Runtime: 116 minutes
Rated: R (for crude sexual content throughout, nudity, pervasive language,
and drug use)
Director: Sean Anders
Writer: David Caspe
Starring: Adam Sandler, Andy Samberg, Leighton Meester
Regrettably, another Adam Sandler movie is upon us in That’s My Boy, a dirty, shameless, perfectly raunchy comedy that has him screwing 80-year-old ladies and expecting us to like it.
And along for the ride with him this time is Andy Samberg who plays his son. And yes, he gets pulled under, too, despite making us say: “Hey, he really looks like he could be Sandler’s son!” At least they got something right.
We meet Sandler’s “Donny Berger” in the 1980s as a child (Justin Weaver) where in 7th grade, he is taken advantage of by a sexual predator teacher named “Mrs. McGarricle” (Eva Amurri Martino) resulting in his becoming a father at a very early age. More than that, rather than being repulsed at what happened, Donny becomes a tabloid sensation, rocketing him to the league of Corey Feldman, and later, Vanilla Ice. Everyone, including most adults, love this act of sexual abuse by a teacher and high-five each other over how cool it is (but it's not like we take any story signed off on by Sandler seriously, anyways).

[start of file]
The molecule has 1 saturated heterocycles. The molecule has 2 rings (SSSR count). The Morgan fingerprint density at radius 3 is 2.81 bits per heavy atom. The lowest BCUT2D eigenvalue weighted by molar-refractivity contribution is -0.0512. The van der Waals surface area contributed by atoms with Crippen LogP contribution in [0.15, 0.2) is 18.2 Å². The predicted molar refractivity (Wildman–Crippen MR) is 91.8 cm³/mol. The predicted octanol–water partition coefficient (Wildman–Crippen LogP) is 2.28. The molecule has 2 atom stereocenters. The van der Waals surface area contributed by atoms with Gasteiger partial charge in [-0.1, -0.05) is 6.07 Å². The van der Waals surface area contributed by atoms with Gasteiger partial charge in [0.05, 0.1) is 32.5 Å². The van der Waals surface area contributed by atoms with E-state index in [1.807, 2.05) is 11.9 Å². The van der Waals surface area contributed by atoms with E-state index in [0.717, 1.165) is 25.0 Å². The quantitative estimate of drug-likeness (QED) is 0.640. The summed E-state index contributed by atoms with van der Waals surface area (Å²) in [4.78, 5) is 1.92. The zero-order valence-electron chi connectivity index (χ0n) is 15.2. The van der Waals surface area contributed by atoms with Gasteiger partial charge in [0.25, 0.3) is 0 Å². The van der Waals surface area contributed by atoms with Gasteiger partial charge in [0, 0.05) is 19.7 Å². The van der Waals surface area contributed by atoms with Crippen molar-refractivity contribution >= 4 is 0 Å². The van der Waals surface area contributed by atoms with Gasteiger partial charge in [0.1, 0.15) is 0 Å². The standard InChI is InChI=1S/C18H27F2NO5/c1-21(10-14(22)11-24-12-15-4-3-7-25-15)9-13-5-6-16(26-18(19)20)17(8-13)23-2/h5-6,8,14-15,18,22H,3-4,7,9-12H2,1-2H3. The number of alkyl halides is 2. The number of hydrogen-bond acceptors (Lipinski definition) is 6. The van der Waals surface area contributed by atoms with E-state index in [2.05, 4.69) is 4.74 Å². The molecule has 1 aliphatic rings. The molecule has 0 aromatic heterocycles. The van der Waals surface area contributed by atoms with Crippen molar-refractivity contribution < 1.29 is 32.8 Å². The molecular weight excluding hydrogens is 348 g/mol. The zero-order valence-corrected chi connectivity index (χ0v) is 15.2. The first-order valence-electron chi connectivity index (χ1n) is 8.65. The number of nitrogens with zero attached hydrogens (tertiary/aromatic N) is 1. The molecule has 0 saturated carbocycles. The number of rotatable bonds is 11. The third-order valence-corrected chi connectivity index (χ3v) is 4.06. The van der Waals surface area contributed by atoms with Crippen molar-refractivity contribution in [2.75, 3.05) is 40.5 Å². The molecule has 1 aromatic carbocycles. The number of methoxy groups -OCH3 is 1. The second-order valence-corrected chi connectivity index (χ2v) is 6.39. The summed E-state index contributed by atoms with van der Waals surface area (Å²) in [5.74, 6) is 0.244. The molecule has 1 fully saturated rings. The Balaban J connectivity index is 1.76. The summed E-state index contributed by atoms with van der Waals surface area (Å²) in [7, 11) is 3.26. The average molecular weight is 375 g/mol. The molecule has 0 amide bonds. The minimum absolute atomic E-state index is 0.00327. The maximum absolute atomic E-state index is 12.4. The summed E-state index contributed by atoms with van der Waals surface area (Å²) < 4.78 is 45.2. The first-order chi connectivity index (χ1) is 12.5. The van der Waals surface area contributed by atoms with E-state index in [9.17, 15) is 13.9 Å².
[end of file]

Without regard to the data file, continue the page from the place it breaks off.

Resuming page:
But before we know it, Donny is grown up, having become (as we knew would happen) a has-been—broke and owning the IRS tons of money. He’s also an alcoholic and a rotten father (big surprise!), which is why his son and product of the statutory rape has distanced himself from him and made a life of his own.
And that doesn’t begin to express the gritty, filthy details that are all wrapped up in a plot with lots of star power to go with the unexpectedly outrageous. But That’s My Boy is, believe it or not, a step up when compared with the last few Sandler flicks.
Among a great many films today fighting for an audience despite grievous shortcomings, this one throws in 80s nostalgia (something else for the target audience to sigh over and reflect on while letting slide the lack of real, clever humor). So it isn’t a success, but as stated, this is a +1 among Sandler’s recent ventures. And lo and behold, we do laugh a few good times.
Regardless of why, this is more of a guilty pleasure than a movie looking to earn its stripes, and if you dig Adam Sandler films, you ought to treat it as such.